Super Bowl: Can a Wild Bear and a Shocking Message Win This Ad Agency Greater Fame?

Droga5 is on a tear in the ad business, but will its first Super Bowl effort extend its streak?

Super Bowl bear

When a huge brown bear ambles across TV screens this Sunday to the strains of Bob Dylan’s “I Want You,” it may be taking a big step for an ad agency as well.

Droga5 isn’t as entrenched a resident of Madison Avenue as better known ad firms such as Leo Burnett or BBDO, but the medium-sized agency has a lot at stake this Sunday when its first Super Bowl ad runs in the game. Droga5 has created a minute-long spot for Chobani Greek yogurt that is, in many ways, as bold as anything issued by Super Bowl ad vets like Pepsi or General Motors.

The sight of a bear knocking over shelves of groceries in the narrow confines of Howard’s Country Store isn’t what will shock Super Bowl audiences. It’s the message the bruin aims to convey: Why scarf down chips and beer when there’s something more nutritious available? “This is still a fancy dress party and people are going to try to come in with the most outrageous stuff,” said David Droga, creative chairman of the agency, of the Super Bowl ad parade. “We have a lot more going on than that.”

Every Super Bowl has its share of first-timers, whether they be sponsors who have never run an ad in the game before or an agency that has never created one of the much-scrutinized spots. For Droga5, however, crafting an ad that takes off and becomes a cultural touchstone in the way only some Super Bowl ads can do – think Apple’s famous “1984” spot or, more recently, Chrysler’s 2012 “It’s Halftime in America” effort featuring Clint Eastwood – could transforme it from an industry darling to something bigger.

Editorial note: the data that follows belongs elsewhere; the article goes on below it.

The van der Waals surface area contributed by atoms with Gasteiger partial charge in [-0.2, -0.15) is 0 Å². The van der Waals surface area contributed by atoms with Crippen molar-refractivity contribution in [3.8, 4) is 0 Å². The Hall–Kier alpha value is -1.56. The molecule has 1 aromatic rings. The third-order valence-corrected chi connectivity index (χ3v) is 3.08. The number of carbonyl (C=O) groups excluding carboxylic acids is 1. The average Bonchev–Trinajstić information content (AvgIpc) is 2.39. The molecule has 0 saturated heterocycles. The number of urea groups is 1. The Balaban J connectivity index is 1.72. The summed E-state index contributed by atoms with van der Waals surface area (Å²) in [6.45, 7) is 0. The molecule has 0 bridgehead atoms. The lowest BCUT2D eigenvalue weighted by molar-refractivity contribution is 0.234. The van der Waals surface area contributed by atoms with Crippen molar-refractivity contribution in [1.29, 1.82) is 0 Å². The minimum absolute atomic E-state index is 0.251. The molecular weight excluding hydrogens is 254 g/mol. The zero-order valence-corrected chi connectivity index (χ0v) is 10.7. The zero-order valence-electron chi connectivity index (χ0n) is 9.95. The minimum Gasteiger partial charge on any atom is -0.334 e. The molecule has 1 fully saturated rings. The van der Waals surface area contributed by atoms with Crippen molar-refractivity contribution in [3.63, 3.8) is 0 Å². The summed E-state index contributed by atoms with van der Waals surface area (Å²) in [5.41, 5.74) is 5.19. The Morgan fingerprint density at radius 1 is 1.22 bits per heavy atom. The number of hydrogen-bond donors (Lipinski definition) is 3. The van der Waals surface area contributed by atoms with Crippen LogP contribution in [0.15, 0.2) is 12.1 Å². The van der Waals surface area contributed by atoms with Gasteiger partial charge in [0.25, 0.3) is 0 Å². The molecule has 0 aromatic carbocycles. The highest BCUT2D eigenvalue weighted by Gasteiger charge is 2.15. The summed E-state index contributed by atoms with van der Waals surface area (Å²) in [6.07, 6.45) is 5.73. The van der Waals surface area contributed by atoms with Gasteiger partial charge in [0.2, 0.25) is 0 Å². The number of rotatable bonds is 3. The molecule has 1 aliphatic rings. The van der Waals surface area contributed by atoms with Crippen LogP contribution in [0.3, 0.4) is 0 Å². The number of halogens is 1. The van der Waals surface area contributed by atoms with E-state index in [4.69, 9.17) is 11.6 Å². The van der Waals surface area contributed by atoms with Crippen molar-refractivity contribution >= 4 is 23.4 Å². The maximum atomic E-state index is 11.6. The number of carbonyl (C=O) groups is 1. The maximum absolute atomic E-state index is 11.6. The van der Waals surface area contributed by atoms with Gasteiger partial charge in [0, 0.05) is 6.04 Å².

While he takes pains to note his agency is involved in multiple projects, Droga acknowledged that “a successful Super Bowl ad in the minds of certain clients is a notch on the belt. It’s certainly a good thing.”

When Chobani, based in New Berlin, N.Y., began in mid-2013 to seek a new agency – the second time it has done so in recent months – a Super Bowl ad wasn’t necessarily part of the plan, said Peter McGuinness, the company’s chief marketing and brand officer. The yogurt maker had narrowed its field of candidates to Droga5 and The Martin Agency, an Interpublic Group-owned firm that has made a name doing smart work for marketers ranging from Berkshire Hathaway’s Geico to Mondelez International’s Oreo cookies. But Chobani felt Droga5 would make the better fir, said McGuinness.

The idea that lured him over? An effort to focus attention on how the company’s yogurt is made, and on the ingredients used. The Droga tagline for Chobani. “How matters,” would get consumers to link Chobani to authenticity, he said. And the Super Bowl seemed like a good place to get people talking about the idea.

“The ‘how’ can be pretty ugly. You don’t want to know how hot dogs are made, and you don’t want to know how our competitors’ brands are made. We want to celebrate the ‘how,’” said McGuinness. As consumers express more interest in knowing just what goes into the things they eat, “we’re going to open up a conversation about how food is made here,” he added.